Open textbooks make education more accessible and affordable

The Province is providing BCcampus with $250,000 for the creation, modification, distribution, and evaluation of textbooks for the British Columbia adult graduation diploma (or adult dogwood diploma). Courses covered include math, English, science, social science, computer studies, and education and career planning.

Adult Basic Education, tuition-free since September 2017, will become even more affordable with free textbooks for students who want to complete high school, gain new skills, or access post-secondary education. The open license will also enable educators to adapt the resources to their learners’ specific needs.

With the elimination of tuition for Adult Basic Education and government’s investment in Adult Basic Education open textbooks, B.C.’s adult graduation diploma will become the first credential in Canada to be both tuition-free and have free course materials available for instructors to use.

“We’re continuing to make education and training as accessible as possible for people,” said Melanie Mark, Minister of Advanced Education, Skills and Training. “Adult Basic Education opens the door for people to advance their opportunities, improve their chances of success, and participate in the workforce. Investing in more open textbooks for Adult Basic Education programs builds on our previous step of making Adult Basic Education programs tuition free.”

Instructors who choose to use the new resources will eliminate a major education cost, further reducing barriers and improving access for students.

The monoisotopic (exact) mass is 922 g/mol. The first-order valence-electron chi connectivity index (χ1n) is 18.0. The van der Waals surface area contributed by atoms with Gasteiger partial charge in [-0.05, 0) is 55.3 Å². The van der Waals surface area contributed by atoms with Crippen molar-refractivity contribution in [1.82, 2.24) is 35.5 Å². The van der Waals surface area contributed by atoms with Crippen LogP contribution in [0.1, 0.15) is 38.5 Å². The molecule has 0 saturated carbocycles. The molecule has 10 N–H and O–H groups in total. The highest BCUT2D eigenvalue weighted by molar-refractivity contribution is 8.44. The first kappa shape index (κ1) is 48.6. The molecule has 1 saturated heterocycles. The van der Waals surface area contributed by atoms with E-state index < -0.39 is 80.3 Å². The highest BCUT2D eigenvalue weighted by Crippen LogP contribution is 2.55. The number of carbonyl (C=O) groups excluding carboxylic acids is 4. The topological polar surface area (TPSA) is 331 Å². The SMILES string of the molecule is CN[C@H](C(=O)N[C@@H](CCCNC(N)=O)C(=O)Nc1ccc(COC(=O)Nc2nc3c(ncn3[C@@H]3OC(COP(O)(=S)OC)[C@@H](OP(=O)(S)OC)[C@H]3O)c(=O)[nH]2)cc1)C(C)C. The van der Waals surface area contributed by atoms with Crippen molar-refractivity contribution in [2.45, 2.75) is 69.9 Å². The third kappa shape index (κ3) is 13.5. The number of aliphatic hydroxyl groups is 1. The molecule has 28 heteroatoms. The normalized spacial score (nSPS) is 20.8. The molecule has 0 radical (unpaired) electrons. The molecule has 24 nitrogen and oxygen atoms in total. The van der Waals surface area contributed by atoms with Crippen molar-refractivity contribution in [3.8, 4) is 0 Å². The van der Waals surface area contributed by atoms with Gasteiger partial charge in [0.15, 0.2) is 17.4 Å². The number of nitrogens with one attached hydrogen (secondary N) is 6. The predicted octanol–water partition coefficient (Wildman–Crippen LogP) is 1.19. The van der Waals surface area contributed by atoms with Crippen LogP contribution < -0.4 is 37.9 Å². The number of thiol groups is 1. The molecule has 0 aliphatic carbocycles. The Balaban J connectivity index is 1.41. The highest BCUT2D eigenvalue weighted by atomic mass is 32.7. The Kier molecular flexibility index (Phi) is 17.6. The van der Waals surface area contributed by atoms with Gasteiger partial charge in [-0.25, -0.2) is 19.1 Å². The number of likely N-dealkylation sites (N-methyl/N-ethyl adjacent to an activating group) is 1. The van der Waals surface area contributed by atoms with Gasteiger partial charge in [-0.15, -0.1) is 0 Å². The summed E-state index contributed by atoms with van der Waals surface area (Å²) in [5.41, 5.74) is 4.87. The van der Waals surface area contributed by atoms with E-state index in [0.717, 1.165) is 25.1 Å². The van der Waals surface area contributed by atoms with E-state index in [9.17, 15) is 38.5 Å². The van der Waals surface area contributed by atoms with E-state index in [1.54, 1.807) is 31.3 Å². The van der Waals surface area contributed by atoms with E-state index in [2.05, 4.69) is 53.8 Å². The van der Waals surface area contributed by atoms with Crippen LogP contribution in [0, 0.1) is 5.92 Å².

“This is an exciting project,” said Mary Burgess, BCcampus executive director. “B.C. is a world leader in open education and these new resources are not only going to reduce costs and improve access, they are also going to transform the student experience in Adult Basic Education. Our work with B.C. post-secondary institutions so far has exceeded our initial goals, and we can’t wait to get going on this next phase.”

“Our students benefit from open textbooks in several ways,” said Andrew Candela, Vancouver Community College basic education instructor. “They are nearly cost-free, easily adaptable for students with different learning needs, and often include valuable supplementary materials. They make our courses better.”

“The cost of textbooks has become a real barrier to students’ success in the classroom,” said Aran Armutlu, chairperson of the British Columbia Federation of Students. “Free Adult Basic Education was a resounding victory for B.C. students, and this funding into open education resources further reduces the barriers students face when accessing basic education.”

Approximately 86,000 students in B.C. have saved as much as $9 million since the open textbook project first launched in 2012 and that number continues to grow through advocacy and collaboration with the B.C. post-secondary system.

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